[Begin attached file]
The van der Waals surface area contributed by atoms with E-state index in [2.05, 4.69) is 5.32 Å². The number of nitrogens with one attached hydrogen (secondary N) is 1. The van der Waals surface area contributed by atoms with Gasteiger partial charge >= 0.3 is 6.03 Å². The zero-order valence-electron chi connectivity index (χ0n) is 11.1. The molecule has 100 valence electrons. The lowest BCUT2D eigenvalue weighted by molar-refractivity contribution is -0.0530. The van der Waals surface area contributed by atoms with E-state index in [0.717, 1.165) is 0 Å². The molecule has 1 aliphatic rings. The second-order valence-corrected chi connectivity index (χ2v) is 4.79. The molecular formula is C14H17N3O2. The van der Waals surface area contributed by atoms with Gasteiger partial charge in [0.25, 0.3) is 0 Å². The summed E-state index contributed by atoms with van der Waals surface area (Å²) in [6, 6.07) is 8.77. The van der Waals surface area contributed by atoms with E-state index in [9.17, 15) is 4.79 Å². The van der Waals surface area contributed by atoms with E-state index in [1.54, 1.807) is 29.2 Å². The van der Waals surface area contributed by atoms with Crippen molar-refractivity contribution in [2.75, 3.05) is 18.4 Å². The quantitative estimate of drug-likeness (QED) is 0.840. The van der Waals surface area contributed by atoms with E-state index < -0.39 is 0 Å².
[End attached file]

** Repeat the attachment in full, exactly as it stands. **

The van der Waals surface area contributed by atoms with E-state index in [2.05, 4.69) is 5.32 Å². The number of nitrogens with one attached hydrogen (secondary N) is 1. The van der Waals surface area contributed by atoms with Gasteiger partial charge >= 0.3 is 6.03 Å². The zero-order valence-electron chi connectivity index (χ0n) is 11.1. The molecule has 100 valence electrons. The lowest BCUT2D eigenvalue weighted by molar-refractivity contribution is -0.0530. The van der Waals surface area contributed by atoms with E-state index in [0.717, 1.165) is 0 Å². The molecule has 1 aliphatic rings. The second-order valence-corrected chi connectivity index (χ2v) is 4.79. The molecular formula is C14H17N3O2. The van der Waals surface area contributed by atoms with Gasteiger partial charge in [0.25, 0.3) is 0 Å². The summed E-state index contributed by atoms with van der Waals surface area (Å²) in [6, 6.07) is 8.77. The van der Waals surface area contributed by atoms with E-state index in [9.17, 15) is 4.79 Å². The van der Waals surface area contributed by atoms with E-state index in [1.54, 1.807) is 29.2 Å². The van der Waals surface area contributed by atoms with Crippen molar-refractivity contribution in [2.75, 3.05) is 18.4 Å². The quantitative estimate of drug-likeness (QED) is 0.840. The van der Waals surface area contributed by atoms with E-state index < -0.39 is 0 Å².